ON NBCSN: IndyCar at virtual Barber Motorsports Park, Saturday, 2:30 p.m.

MORE: Jimmie Johnson wants to run IndyCar-NASCAR doubleheader

“I was bugging Jimmie Johnson to say, ‘Can I be a guest in NASCAR on iRacing?’ I think the misperception, and probably a little our fault as well, is that people don’t know how (IndyCar and NASCAR drivers) respect each and how we think each other’s jobs are so cool.”

It was Kanaan’s comment last week that “it’s not us and them. It is the motorsports world’ that prompted Harvick to ask the 2004 IndyCar champion and 2013 Indianapolis 500 winner about his views on past IndyCar and NASCAR divisions.

Harvick noted that “over the years, IndyCar and NASCAR have that separate stigma as far as the fans, but the racers in the middle, we talk with each other. We’re just racers. I think it’s absolutely great” the doubleheader will happen.

Kanaan said he felt it was the right message to send because of the fans. “For drivers, I don’t think we ever thought of it that way,” he said. “We always respected each other and thought each other’s jobs were cool. That tweet was for our fans who say, ‘Those cars are too fast. Those cars are too slow.’ It’s time for us to stop. It’s a racing family.

“For people who don’t understand about racing, any race car is cool. Doesn’t matter if it’s a go kart, a sprint car, a  Cup car, it doesn’t matter. … The situation, we’re in, we’re all equal. It doesn’t matter how much money you have. We’re all in the same boat now. We can’t do what we love. It just clicked. I said it’s time to send that message. Hopefully this will be the end for ‘you guys and us’ for the fans. For drivers, I don’t think we ever thought of it that way.”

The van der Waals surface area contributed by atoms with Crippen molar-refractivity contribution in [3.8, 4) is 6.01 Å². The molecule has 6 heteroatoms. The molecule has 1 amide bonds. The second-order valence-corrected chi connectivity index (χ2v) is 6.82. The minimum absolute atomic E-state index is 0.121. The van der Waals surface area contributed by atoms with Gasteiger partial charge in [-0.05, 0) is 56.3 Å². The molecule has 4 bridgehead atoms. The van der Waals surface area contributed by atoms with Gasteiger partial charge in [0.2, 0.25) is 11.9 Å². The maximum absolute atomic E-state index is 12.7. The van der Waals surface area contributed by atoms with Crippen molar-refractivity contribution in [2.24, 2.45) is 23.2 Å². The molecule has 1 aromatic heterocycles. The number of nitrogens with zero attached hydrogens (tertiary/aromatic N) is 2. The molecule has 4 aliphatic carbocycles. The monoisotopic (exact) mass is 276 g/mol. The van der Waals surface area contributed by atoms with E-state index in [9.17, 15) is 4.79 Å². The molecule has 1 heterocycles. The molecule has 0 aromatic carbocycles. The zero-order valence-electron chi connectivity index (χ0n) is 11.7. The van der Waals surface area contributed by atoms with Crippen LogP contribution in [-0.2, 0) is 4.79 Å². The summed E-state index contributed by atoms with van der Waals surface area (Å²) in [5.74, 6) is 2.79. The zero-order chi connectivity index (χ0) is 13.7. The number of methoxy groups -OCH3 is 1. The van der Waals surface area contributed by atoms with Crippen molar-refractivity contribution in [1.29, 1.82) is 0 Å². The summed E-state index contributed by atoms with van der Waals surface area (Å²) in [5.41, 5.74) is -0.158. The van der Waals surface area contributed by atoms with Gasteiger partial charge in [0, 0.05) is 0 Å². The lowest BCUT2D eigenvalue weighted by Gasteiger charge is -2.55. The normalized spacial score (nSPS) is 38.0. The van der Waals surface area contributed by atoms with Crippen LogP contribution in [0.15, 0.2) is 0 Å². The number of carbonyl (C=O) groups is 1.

The GMR IndyCar Grand Prix is scheduled to be run July 4 on the IMS road course ahead of the Xfinity race, which will mean that the NTT Series’ Firestone rubber will be on the asphalt before the Goodyears of NASCAR hit the track.

Recalling a NASCAR test many years ago at Nazareth Speedway when he turned laps a second faster because there’d been an IndyCar race the previous day, Harvick asked Kanaan whether the varying tire compounds might present a challenge.

“I don’t there is a solution for that,” Kanaan said. “It’s part of the job, and we need to realize that you guys run different tires. We run softer tires. It’s no different than (IndyCar) racing with the trucks at Texas. It’s probably harder on an oval than a road course.

“But I like it. It’s part of the challenge and makes the race weekend more interesting, the people who can manage that as well.”

Even though he is sidelined, Kanaan still will stay busy this weekend, racing in Saturday’s 2:30 p.m. IndyCar iRacing Challenge event at virtual Barber Motorsports Park on NBCSN. He will be tuning in Sunday at 1 p.m. on Fox and FS1 as NASCAR hits Bristol Motor Speedway.

“Last Sunday I had my alarm set for 12:40 p.m., because at 1 o’clock (NASCAR was) on,” Kanaan said with a laugh. “I told (wife) Lauren, ‘Let’s turn the TV on and watch the NASCAR race!’ I was excited, and it wasn’t even real. She’s like, ‘Man, look at you … I said, ‘That’s what we got.’ It’s been a weird year.”

Harvick also will be racing Sunday, having recently joined Kanaan in installing a new racing simulator at home.

“Let’s do this Kevin: Come do an IndyCar race on iRacing,” Kanaan said. “I’ll do NASCAR. Now that you have a sim. What do you think?”

“Well, I’ll have to go to my 7-year-old to figure out how to drive it fast,” Harvick said.

“He’s been practicing. I’m really good at crashing.”